Companies often create a sense of scarcity or exclusivity by promoting limited-time offers or special editions. By implying that certain products are rare or only available for a limited period, they tap into consumers' fear of missing out (FOMO), such as hurry-everything-must-go or Black Friday seasons. Such marketing tactics play on the greed instinct by intensifying the longing for an item that appears exclusive or elusive. Limited-time offers and promotions exploit the human greed instinct by creating a sense of urgency and scarcity. Advertisers may emphasise that the opportunity to obtain the product or take advantage of a special offer is fleeting. By capitalising on the fear of scarcity, advertisers intensify the desire for the product and create a sense of urgency, prompting immediate action to fulfil the perceived need.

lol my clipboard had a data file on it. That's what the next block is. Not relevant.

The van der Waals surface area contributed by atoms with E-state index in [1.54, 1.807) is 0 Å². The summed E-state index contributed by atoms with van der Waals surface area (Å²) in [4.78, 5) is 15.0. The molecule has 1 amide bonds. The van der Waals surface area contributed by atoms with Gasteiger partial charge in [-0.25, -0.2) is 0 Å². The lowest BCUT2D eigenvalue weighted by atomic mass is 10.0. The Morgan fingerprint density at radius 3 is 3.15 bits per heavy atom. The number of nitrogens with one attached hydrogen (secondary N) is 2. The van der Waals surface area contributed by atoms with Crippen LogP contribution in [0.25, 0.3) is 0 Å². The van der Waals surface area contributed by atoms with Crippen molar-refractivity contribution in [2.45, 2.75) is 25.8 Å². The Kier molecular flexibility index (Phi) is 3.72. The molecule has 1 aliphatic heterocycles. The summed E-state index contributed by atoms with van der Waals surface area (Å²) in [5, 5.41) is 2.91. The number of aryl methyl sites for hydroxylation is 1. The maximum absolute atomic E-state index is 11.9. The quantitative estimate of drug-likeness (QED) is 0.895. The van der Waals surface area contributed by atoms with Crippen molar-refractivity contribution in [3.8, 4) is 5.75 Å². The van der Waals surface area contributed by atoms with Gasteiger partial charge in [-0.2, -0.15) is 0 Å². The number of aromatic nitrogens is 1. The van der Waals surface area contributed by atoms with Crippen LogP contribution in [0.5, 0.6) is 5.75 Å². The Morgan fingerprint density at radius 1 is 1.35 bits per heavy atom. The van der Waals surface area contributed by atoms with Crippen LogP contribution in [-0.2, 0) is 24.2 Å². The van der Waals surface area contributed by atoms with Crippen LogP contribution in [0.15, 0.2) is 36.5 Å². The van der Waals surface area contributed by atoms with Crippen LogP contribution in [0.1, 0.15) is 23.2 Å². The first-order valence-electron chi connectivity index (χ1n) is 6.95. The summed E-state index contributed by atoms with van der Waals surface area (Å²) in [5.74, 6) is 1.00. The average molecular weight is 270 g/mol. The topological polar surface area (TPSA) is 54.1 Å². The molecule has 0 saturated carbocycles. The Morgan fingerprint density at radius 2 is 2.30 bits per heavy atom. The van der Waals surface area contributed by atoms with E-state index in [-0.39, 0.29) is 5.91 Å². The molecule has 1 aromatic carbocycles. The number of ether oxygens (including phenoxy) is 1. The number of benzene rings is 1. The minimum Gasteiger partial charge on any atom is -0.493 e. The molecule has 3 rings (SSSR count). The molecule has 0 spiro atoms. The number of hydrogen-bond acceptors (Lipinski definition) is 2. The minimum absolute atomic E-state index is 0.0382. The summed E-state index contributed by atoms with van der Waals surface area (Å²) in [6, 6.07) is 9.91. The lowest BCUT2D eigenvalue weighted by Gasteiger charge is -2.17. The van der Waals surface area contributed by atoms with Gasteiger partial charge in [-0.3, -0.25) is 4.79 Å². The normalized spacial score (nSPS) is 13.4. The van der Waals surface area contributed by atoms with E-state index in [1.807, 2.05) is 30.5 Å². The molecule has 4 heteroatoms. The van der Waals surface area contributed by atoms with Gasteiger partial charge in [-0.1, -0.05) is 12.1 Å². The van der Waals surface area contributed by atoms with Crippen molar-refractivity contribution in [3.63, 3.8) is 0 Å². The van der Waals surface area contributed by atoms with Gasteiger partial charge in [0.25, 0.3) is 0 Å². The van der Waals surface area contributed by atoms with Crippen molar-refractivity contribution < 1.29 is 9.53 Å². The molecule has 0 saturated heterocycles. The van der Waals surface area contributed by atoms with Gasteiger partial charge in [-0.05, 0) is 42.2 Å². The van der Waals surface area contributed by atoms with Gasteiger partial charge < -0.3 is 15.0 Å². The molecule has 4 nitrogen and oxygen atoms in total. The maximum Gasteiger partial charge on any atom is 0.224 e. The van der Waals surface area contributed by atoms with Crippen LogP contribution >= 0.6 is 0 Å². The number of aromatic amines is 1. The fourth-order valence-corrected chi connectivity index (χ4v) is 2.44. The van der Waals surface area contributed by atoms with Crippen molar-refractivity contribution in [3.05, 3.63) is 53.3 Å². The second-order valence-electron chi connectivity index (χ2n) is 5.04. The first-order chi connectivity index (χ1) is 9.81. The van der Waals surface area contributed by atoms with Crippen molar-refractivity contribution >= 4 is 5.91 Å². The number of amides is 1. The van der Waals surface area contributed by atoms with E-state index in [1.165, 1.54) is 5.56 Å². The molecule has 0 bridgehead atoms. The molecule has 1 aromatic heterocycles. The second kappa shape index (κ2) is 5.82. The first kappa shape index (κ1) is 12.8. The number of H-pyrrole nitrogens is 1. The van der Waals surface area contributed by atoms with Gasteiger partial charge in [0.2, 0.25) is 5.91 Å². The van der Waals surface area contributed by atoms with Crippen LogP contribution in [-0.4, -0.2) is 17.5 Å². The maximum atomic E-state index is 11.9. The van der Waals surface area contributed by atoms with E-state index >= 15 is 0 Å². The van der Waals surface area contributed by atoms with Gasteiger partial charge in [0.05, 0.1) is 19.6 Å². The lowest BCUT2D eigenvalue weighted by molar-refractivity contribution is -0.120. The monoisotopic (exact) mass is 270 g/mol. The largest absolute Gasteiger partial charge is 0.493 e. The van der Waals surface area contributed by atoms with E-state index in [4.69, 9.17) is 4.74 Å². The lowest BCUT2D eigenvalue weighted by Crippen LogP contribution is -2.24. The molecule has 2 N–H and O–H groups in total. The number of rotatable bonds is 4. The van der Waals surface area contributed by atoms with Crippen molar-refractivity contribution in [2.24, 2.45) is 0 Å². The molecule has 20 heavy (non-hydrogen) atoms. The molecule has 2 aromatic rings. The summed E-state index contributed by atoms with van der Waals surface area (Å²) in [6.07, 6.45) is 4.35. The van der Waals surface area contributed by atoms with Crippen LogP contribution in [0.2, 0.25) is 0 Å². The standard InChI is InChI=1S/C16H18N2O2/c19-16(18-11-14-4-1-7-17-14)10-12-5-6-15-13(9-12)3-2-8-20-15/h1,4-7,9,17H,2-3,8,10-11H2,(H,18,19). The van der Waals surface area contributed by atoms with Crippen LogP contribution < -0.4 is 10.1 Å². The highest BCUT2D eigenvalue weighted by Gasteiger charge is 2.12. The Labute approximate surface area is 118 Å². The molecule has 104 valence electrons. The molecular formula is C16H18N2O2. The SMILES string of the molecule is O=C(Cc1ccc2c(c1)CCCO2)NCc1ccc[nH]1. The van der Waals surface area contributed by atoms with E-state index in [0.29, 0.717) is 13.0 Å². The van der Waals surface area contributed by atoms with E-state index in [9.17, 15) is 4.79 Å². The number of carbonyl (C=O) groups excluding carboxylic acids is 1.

Advertising agencies utilise sales promotions, discounts, or "buy one, get one free" offers to amplify the lure of acquiring more for less. It appeals to people's ingrained desire to maximise their gains while minimising their expenses, thus exploiting the greed instinct to drive purchase decisions. Discounts and promotions play a significant role in exploiting the greed instinct. Advertisers often offer discounts or bundle deals that give consumers the illusion of getting more value for their money. By framing these offers as limited-time opportunities or as "exclusive deals available only to a select few", the ads fuel the desire to acquire the product at a discounted price. This taps into the human instinct to maximise gains and minimise expenses, compelling consumers to make impulsive purchasing decisions.